Bringing the benefits of grammar knowledge closer to L2 practitioners

Submitting Institution

University of Greenwich

Unit of Assessment

Modern Languages and Linguistics

Summary Impact Type


Research Subject Area(s)

Education: Curriculum and Pedagogy, Specialist Studies In Education
Language, Communication and Culture: Linguistics

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Summary of the impact

The research focuses on the second language acquisition (SLA) of tense and aspect, which are persistently problematic areas of grammar for language students to master. It has led to the development and delivery of workshops for language teachers which deliver three impacts:

  • an enhanced knowledge of the linguistic properties of tense and aspect;
  • an understanding of the reasons underlying learners' difficulties;
  • the consideration of effective pedagogical techniques in grammar teaching.

The teachers' improved confidence and skills lead to greater motivation and engagement by their students, delivering the main impacts which are improvements in education and the learning of second languages.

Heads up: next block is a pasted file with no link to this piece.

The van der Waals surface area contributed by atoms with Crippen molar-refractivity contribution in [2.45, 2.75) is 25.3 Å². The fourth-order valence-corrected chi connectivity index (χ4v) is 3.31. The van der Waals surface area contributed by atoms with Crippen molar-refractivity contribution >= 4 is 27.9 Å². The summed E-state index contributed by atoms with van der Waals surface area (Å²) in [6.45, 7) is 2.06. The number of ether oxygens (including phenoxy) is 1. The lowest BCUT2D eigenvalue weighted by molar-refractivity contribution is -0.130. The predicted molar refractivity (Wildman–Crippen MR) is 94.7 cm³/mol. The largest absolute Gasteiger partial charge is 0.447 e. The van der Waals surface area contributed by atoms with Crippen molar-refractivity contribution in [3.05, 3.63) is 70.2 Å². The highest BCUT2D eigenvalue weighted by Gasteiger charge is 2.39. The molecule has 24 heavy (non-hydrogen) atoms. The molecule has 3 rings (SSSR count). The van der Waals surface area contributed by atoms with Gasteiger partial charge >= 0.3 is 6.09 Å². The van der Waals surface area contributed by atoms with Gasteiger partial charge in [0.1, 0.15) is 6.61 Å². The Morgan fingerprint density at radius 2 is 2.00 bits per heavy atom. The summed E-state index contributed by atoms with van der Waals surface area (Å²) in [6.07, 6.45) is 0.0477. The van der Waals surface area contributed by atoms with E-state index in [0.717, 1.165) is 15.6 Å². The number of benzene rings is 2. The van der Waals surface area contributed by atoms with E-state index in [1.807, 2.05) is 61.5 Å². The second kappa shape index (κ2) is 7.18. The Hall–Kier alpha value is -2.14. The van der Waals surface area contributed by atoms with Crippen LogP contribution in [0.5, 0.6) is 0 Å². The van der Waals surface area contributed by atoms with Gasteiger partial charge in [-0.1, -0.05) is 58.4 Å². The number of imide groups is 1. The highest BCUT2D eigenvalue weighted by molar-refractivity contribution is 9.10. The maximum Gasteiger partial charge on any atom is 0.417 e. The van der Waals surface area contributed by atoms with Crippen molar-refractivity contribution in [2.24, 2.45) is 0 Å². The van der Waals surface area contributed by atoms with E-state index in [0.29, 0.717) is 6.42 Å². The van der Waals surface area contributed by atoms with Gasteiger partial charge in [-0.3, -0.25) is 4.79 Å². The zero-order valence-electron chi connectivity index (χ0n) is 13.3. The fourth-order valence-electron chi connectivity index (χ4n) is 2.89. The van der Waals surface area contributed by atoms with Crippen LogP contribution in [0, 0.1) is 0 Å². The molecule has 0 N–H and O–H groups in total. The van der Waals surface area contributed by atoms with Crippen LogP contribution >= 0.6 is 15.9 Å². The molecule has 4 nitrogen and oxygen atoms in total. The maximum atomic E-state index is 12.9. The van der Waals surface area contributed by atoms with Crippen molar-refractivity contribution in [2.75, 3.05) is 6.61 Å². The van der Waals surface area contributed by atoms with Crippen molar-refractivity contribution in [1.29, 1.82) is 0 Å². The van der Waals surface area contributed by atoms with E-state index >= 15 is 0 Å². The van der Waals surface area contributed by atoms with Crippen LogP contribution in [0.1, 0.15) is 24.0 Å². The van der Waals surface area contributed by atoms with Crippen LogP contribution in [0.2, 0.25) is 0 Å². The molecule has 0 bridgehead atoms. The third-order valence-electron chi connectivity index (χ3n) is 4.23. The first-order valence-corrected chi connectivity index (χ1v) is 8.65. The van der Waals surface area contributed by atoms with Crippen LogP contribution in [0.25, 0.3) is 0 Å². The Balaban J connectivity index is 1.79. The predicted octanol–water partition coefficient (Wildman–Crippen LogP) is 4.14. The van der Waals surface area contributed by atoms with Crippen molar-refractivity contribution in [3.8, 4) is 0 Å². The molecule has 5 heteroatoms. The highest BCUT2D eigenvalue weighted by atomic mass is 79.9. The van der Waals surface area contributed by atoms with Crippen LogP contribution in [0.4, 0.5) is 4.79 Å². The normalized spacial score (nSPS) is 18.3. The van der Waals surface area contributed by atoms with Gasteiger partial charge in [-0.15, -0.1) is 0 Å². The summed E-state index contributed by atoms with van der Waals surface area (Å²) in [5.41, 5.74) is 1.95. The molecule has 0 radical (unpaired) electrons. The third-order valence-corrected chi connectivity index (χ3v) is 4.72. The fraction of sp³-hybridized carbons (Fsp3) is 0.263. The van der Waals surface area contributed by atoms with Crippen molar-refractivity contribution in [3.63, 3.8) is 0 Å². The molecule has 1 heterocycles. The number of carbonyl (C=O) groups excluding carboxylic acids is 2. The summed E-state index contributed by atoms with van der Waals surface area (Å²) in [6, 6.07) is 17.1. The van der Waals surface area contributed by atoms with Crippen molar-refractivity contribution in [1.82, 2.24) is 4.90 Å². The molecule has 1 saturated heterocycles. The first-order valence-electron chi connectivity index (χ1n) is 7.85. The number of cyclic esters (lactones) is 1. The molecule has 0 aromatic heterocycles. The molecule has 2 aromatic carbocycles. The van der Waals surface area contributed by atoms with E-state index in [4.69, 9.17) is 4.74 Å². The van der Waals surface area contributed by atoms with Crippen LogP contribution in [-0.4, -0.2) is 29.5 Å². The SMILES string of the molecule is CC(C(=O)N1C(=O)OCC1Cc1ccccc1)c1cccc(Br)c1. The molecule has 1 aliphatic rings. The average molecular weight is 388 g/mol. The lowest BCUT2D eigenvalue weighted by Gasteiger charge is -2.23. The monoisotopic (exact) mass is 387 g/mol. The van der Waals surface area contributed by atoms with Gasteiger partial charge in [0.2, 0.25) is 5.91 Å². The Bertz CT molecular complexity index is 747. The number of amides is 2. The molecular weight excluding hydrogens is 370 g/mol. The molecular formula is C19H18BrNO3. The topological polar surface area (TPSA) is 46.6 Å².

Underpinning research

The research insights of Dr Sarah Liszka, (Lecturer in Applied Linguistics & Language Acquisition, University of Greenwich, since Jan 2012) have contributed to three main issues in the field of SLA:

  • the transfer of grammatical properties from the first language (L1)
  • the nature of ultimate attainment
  • whether or not a critical period for second language acquisition exists.

Within tense and aspect studies (tense locating an event in time while aspect marks it as durative, complete or repeated), she has found that native-like attainment is rarely achieved. For example, Chinese speakers of English who learn English as a second language as adults appear to have persistent difficulties developing and producing the past simple tense in English (eg I walked to work), even at high levels of proficiency in English [3.5]. A further example is the acquisition of the present perfect (eg I have walked to work), where difficulties persist at high levels of proficiency across learners from many L1 backgrounds [3.6, 3.8].

To tackle the issue of why these persistent difficulties arise, and in turn help teachers to understand their students' lack of attainment, it is fundamental to understand what learners bring from their first language and how the relationships between forms and meanings are constructed in the second language (L2). To this end, theoretical and empirical work undertaken by Liszka (1998-current) has contributed to shedding light on the acquisition pathways of different tense and aspect forms. She has raised and tested hypotheses concerning the reasons for lack of complete attainment in SLA.